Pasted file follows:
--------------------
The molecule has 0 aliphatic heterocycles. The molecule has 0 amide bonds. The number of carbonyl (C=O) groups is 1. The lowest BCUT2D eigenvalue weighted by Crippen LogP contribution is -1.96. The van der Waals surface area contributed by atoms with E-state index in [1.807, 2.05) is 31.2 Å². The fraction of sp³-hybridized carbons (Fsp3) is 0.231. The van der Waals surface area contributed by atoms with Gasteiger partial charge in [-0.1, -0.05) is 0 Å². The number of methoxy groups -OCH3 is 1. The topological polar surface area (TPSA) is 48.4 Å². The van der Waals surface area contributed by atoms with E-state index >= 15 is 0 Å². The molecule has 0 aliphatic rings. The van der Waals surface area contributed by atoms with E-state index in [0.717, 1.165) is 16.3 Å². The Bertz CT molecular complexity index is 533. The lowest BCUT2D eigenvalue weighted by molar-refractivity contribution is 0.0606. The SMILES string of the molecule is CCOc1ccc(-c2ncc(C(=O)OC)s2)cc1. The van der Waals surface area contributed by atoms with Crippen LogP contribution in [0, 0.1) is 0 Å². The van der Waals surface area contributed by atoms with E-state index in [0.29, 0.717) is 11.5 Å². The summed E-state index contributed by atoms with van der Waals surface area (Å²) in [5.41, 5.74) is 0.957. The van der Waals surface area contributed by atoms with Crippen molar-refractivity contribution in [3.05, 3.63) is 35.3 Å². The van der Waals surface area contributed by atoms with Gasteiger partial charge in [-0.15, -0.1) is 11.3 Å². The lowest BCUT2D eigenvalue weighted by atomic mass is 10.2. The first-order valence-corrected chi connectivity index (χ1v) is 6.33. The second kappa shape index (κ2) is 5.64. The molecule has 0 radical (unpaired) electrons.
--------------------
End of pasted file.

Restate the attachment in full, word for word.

The molecule has 0 aliphatic heterocycles. The molecule has 0 amide bonds. The number of carbonyl (C=O) groups is 1. The lowest BCUT2D eigenvalue weighted by Crippen LogP contribution is -1.96. The van der Waals surface area contributed by atoms with E-state index in [1.807, 2.05) is 31.2 Å². The fraction of sp³-hybridized carbons (Fsp3) is 0.231. The van der Waals surface area contributed by atoms with Gasteiger partial charge in [-0.1, -0.05) is 0 Å². The number of methoxy groups -OCH3 is 1. The topological polar surface area (TPSA) is 48.4 Å². The van der Waals surface area contributed by atoms with E-state index >= 15 is 0 Å². The molecule has 0 aliphatic rings. The van der Waals surface area contributed by atoms with E-state index in [0.717, 1.165) is 16.3 Å². The Bertz CT molecular complexity index is 533. The lowest BCUT2D eigenvalue weighted by molar-refractivity contribution is 0.0606. The SMILES string of the molecule is CCOc1ccc(-c2ncc(C(=O)OC)s2)cc1. The van der Waals surface area contributed by atoms with Crippen LogP contribution in [0, 0.1) is 0 Å². The van der Waals surface area contributed by atoms with E-state index in [0.29, 0.717) is 11.5 Å². The summed E-state index contributed by atoms with van der Waals surface area (Å²) in [5.41, 5.74) is 0.957. The van der Waals surface area contributed by atoms with Crippen molar-refractivity contribution in [3.05, 3.63) is 35.3 Å². The van der Waals surface area contributed by atoms with Gasteiger partial charge in [-0.15, -0.1) is 11.3 Å². The lowest BCUT2D eigenvalue weighted by atomic mass is 10.2. The first-order valence-corrected chi connectivity index (χ1v) is 6.33. The second kappa shape index (κ2) is 5.64. The molecule has 0 radical (unpaired) electrons.